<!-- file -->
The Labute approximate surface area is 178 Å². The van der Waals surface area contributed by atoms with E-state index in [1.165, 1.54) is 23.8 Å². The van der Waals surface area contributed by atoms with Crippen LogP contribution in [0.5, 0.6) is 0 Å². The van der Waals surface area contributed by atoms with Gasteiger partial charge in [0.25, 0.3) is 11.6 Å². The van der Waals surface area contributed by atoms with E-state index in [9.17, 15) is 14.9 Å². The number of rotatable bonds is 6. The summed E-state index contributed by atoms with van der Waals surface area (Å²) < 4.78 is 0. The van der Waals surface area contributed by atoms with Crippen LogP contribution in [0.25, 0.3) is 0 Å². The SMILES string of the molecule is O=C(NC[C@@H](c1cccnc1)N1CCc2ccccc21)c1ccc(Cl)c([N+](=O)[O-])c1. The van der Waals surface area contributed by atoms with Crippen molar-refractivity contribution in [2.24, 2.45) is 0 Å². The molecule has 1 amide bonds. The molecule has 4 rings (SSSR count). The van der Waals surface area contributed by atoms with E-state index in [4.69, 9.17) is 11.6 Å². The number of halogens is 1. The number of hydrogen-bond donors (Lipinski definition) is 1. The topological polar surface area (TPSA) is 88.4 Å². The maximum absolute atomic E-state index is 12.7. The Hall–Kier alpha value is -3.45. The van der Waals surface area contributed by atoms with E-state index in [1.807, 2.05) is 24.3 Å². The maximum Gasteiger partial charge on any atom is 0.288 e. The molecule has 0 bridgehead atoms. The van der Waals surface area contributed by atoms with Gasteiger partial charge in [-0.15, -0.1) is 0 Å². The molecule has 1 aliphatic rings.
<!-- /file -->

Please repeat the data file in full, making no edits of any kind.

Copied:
The Labute approximate surface area is 178 Å². The van der Waals surface area contributed by atoms with E-state index in [1.165, 1.54) is 23.8 Å². The van der Waals surface area contributed by atoms with Crippen LogP contribution in [0.5, 0.6) is 0 Å². The van der Waals surface area contributed by atoms with Gasteiger partial charge in [0.25, 0.3) is 11.6 Å². The van der Waals surface area contributed by atoms with E-state index in [9.17, 15) is 14.9 Å². The number of rotatable bonds is 6. The summed E-state index contributed by atoms with van der Waals surface area (Å²) < 4.78 is 0. The van der Waals surface area contributed by atoms with Crippen LogP contribution in [0.25, 0.3) is 0 Å². The SMILES string of the molecule is O=C(NC[C@@H](c1cccnc1)N1CCc2ccccc21)c1ccc(Cl)c([N+](=O)[O-])c1. The van der Waals surface area contributed by atoms with Crippen molar-refractivity contribution in [2.24, 2.45) is 0 Å². The molecule has 1 amide bonds. The molecule has 4 rings (SSSR count). The van der Waals surface area contributed by atoms with E-state index in [4.69, 9.17) is 11.6 Å². The number of halogens is 1. The number of hydrogen-bond donors (Lipinski definition) is 1. The topological polar surface area (TPSA) is 88.4 Å². The maximum absolute atomic E-state index is 12.7. The Hall–Kier alpha value is -3.45. The van der Waals surface area contributed by atoms with E-state index in [1.807, 2.05) is 24.3 Å². The maximum Gasteiger partial charge on any atom is 0.288 e. The molecule has 0 bridgehead atoms. The van der Waals surface area contributed by atoms with Gasteiger partial charge in [-0.15, -0.1) is 0 Å². The molecule has 1 aliphatic rings.